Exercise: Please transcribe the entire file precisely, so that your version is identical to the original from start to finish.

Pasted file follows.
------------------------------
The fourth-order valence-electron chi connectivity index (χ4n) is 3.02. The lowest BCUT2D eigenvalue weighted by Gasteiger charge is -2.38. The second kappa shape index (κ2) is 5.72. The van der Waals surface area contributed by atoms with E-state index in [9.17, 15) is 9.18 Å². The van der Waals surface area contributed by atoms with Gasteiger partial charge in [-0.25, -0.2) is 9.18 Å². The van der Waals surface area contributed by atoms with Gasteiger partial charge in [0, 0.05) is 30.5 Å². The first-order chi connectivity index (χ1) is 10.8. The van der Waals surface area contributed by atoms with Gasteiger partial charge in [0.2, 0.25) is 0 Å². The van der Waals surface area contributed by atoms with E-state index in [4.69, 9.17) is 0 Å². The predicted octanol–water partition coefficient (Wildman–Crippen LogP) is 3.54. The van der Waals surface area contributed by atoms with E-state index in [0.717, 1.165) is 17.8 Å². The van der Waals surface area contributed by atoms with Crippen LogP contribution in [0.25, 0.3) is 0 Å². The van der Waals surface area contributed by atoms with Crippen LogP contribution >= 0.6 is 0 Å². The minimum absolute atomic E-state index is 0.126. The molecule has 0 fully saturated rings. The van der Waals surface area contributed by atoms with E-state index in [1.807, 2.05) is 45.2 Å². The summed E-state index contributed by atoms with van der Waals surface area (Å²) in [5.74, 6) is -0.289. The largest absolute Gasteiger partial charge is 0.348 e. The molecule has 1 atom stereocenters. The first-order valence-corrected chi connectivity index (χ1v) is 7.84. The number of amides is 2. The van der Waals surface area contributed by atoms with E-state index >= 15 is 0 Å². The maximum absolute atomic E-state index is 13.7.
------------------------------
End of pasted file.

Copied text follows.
The fourth-order valence-electron chi connectivity index (χ4n) is 3.02. The lowest BCUT2D eigenvalue weighted by Gasteiger charge is -2.38. The second kappa shape index (κ2) is 5.72. The van der Waals surface area contributed by atoms with E-state index in [9.17, 15) is 9.18 Å². The van der Waals surface area contributed by atoms with Gasteiger partial charge in [-0.25, -0.2) is 9.18 Å². The van der Waals surface area contributed by atoms with Gasteiger partial charge in [0, 0.05) is 30.5 Å². The first-order chi connectivity index (χ1) is 10.8. The van der Waals surface area contributed by atoms with Gasteiger partial charge in [0.2, 0.25) is 0 Å². The van der Waals surface area contributed by atoms with E-state index in [4.69, 9.17) is 0 Å². The predicted octanol–water partition coefficient (Wildman–Crippen LogP) is 3.54. The van der Waals surface area contributed by atoms with E-state index in [0.717, 1.165) is 17.8 Å². The van der Waals surface area contributed by atoms with Crippen LogP contribution in [0.25, 0.3) is 0 Å². The van der Waals surface area contributed by atoms with Crippen LogP contribution >= 0.6 is 0 Å². The minimum absolute atomic E-state index is 0.126. The molecule has 0 fully saturated rings. The van der Waals surface area contributed by atoms with E-state index in [1.807, 2.05) is 45.2 Å². The summed E-state index contributed by atoms with van der Waals surface area (Å²) in [5.74, 6) is -0.289. The largest absolute Gasteiger partial charge is 0.348 e. The molecule has 1 atom stereocenters. The first-order valence-corrected chi connectivity index (χ1v) is 7.84. The number of amides is 2. The van der Waals surface area contributed by atoms with E-state index >= 15 is 0 Å². The maximum absolute atomic E-state index is 13.7.